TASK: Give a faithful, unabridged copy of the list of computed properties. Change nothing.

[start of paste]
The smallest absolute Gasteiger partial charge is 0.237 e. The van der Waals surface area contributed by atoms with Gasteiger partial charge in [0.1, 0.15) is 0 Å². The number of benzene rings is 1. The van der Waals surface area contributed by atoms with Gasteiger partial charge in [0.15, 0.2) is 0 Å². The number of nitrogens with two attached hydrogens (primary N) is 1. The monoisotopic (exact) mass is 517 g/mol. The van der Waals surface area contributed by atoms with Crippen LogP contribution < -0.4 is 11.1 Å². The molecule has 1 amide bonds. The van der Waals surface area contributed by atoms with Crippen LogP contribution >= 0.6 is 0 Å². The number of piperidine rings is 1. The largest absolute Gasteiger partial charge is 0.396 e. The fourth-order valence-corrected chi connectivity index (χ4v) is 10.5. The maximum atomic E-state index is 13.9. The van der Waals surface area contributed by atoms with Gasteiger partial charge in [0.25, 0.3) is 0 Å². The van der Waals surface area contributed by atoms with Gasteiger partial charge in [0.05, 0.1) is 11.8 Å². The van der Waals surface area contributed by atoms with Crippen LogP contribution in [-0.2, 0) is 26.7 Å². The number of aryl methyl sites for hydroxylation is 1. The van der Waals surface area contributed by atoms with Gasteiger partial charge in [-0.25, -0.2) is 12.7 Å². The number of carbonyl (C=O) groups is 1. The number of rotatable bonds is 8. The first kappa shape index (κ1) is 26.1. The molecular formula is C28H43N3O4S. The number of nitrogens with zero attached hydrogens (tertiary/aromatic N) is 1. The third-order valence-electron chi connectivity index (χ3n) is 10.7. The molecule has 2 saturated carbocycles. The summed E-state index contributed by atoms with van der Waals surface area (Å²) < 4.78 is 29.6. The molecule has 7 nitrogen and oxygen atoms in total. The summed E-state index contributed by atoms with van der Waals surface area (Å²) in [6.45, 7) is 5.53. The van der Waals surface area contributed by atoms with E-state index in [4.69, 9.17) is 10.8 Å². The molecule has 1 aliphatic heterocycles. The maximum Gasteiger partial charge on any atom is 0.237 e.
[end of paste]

The smallest absolute Gasteiger partial charge is 0.237 e. The van der Waals surface area contributed by atoms with Gasteiger partial charge in [0.1, 0.15) is 0 Å². The number of benzene rings is 1. The van der Waals surface area contributed by atoms with Gasteiger partial charge in [0.15, 0.2) is 0 Å². The number of nitrogens with two attached hydrogens (primary N) is 1. The monoisotopic (exact) mass is 517 g/mol. The van der Waals surface area contributed by atoms with Crippen LogP contribution < -0.4 is 11.1 Å². The molecule has 1 amide bonds. The van der Waals surface area contributed by atoms with Crippen LogP contribution >= 0.6 is 0 Å². The number of piperidine rings is 1. The largest absolute Gasteiger partial charge is 0.396 e. The fourth-order valence-corrected chi connectivity index (χ4v) is 10.5. The maximum atomic E-state index is 13.9. The van der Waals surface area contributed by atoms with Gasteiger partial charge in [0.25, 0.3) is 0 Å². The van der Waals surface area contributed by atoms with Gasteiger partial charge in [0.05, 0.1) is 11.8 Å². The van der Waals surface area contributed by atoms with Crippen LogP contribution in [-0.2, 0) is 26.7 Å². The number of aryl methyl sites for hydroxylation is 1. The van der Waals surface area contributed by atoms with Gasteiger partial charge in [-0.25, -0.2) is 12.7 Å². The number of carbonyl (C=O) groups is 1. The number of rotatable bonds is 8. The first kappa shape index (κ1) is 26.1. The molecular formula is C28H43N3O4S. The number of nitrogens with zero attached hydrogens (tertiary/aromatic N) is 1. The third-order valence-electron chi connectivity index (χ3n) is 10.7. The molecule has 2 saturated carbocycles. The summed E-state index contributed by atoms with van der Waals surface area (Å²) < 4.78 is 29.6. The molecule has 7 nitrogen and oxygen atoms in total. The summed E-state index contributed by atoms with van der Waals surface area (Å²) in [6.45, 7) is 5.53. The van der Waals surface area contributed by atoms with E-state index in [4.69, 9.17) is 10.8 Å². The molecule has 1 aliphatic heterocycles. The maximum Gasteiger partial charge on any atom is 0.237 e.